116 3rd St SE
Cedar Rapids, Iowa 52401
AMES — Iowa State volleyball didn’t have an easy time of it last season.
No team did.
The Big 12 decided to play during the fall and then the NCAA decided its tournament would be in the spring, so the Cyclones essentially had two separate seasons.
Add in COVID-19 and injuries and Iowa State went 8-12 overall and had four cancellations.
“It was really hard to play in the fall and feel like you’re the first ones,” ISU Coach Christy Johnson-Lynch said. “I was glad we played — we had a lot better luck playing in the fall than we did the spring. But it was still hard to figure this thing out as you went.
“It was hard, but yet we grew really close as a team. Between injuries and COVID, they grew very close through the adversity and they had a great attitude. I thought we had great leadership with our seniors Izzy and Piper. It was memorable and worthwhile in a weird way. Long term, we’ll take a lot of the things we learned from that.”
Iowa State will need to take a lot of those lessons into this year if it wants to get back to the level it is expected to be at. ISU had advanced to the NCAA Tournament every year from 2006 (Johnson-Lynch’s second season) to 2017, then again in 2019.
The Cyclones added eight new pieces this season, including setter Jaden Newsome, a Missouri transfer, defensive specialist Marija Popovic, a Pitt transfer and outside hitter Solei Thomas, a Clemson transfer.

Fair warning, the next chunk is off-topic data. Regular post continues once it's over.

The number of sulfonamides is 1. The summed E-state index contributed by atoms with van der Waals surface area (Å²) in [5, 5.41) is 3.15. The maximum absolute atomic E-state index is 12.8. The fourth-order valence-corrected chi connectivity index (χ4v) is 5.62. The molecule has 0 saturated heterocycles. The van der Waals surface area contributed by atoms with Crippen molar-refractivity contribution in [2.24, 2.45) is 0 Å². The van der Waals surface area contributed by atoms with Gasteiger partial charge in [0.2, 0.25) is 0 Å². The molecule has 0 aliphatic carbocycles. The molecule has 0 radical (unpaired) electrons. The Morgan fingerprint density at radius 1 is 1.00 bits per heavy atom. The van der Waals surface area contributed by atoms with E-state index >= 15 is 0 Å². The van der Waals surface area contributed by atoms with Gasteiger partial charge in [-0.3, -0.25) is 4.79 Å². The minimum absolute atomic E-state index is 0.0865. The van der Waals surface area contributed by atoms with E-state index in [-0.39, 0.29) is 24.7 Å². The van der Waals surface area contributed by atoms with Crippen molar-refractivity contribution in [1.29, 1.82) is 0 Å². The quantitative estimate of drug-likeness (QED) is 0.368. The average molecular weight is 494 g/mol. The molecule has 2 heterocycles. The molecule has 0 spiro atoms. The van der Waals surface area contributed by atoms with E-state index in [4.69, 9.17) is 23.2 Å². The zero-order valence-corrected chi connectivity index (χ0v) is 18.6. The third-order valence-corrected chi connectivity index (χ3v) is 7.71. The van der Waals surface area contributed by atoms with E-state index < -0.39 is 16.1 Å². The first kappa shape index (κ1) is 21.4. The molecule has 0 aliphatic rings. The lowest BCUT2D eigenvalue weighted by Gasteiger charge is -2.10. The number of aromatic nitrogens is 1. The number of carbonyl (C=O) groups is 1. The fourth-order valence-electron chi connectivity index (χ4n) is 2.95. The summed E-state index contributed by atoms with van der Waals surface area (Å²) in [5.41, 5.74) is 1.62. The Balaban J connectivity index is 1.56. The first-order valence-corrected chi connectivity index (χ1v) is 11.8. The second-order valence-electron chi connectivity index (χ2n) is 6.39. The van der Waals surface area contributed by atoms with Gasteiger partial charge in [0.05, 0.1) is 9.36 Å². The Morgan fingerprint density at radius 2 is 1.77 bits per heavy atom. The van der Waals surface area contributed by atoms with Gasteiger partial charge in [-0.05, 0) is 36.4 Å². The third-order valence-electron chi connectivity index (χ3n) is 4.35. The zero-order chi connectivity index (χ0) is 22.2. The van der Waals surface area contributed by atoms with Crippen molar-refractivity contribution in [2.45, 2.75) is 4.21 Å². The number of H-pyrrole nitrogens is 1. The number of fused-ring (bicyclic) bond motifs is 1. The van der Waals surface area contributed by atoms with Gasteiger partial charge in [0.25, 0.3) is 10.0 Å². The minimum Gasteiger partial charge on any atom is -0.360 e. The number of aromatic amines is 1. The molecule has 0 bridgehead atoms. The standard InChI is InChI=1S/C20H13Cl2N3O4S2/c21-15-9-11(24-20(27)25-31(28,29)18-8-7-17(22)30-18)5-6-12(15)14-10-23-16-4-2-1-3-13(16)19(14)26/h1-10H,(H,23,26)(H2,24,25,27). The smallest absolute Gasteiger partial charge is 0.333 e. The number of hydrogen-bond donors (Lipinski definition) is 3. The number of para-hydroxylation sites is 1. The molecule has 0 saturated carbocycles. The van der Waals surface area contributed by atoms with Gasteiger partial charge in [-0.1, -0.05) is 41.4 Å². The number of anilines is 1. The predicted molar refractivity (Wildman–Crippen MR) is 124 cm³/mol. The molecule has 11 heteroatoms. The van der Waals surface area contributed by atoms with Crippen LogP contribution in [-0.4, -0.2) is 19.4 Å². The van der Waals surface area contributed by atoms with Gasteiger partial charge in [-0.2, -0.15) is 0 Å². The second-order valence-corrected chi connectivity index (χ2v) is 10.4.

All three are graduate transfers and all three expected to compete for starting spots — especially Newsome and Popovic since setter Piper Mauck and libero Izzy Enna graduated.
No matter what, Iowa State will have a new face at setter and a new face at libero.
“It’s so weird because we return so many hitters — pretty much all the hitters from last year — but yet we look like a way different team,” Johnson-Lynch said. “That’s a very strange thing. And it’s because whoever wins the setter spot will be a newcomer and whoever wins libero will be a new person. We have such a different look to us even though we return a lot.
“The newcomers are doing awesome. Having graduate transfers as new people is so different because they have so much maturity. It’s way different than bringing in freshmen. It’s going to take some time but we’re figuring out where to put people so they can make the most of what they can do.”
Iowa State returns the only Tokyo Olympian in middle blocker Candelaria Herrera, who played for Argentina.
“She came back at another level,” Johnson-Lynch said. “That’s what I had hoped. She was playing with and against the best players in the world and that forces you to become a better player. She is really dominant. She’s going to take a big step up.”
The Cyclones also return All-Big 12 middle blocker Avery Rhodes, right side hitter Eleanor Holthaus and outside hitter Annie Hatch.
If the Cyclones get the first two touches figured out, they should have no problem terminating.
“I feel very comfortable about the front line but it’s still very new even though we return almost all of the same hitters,” Johnson-Lynch said. “Any year you have a new setter, it’s going to feel different. We’re still tweaking some things and trying to figure some things out but, man, we have some great options for our hitters. I think we’ll have a few people emerge as real terminators. And then I think we’ll have other players that will be our glue-type players.
“Our offense, week one, looked rough. This week has been a lot better.”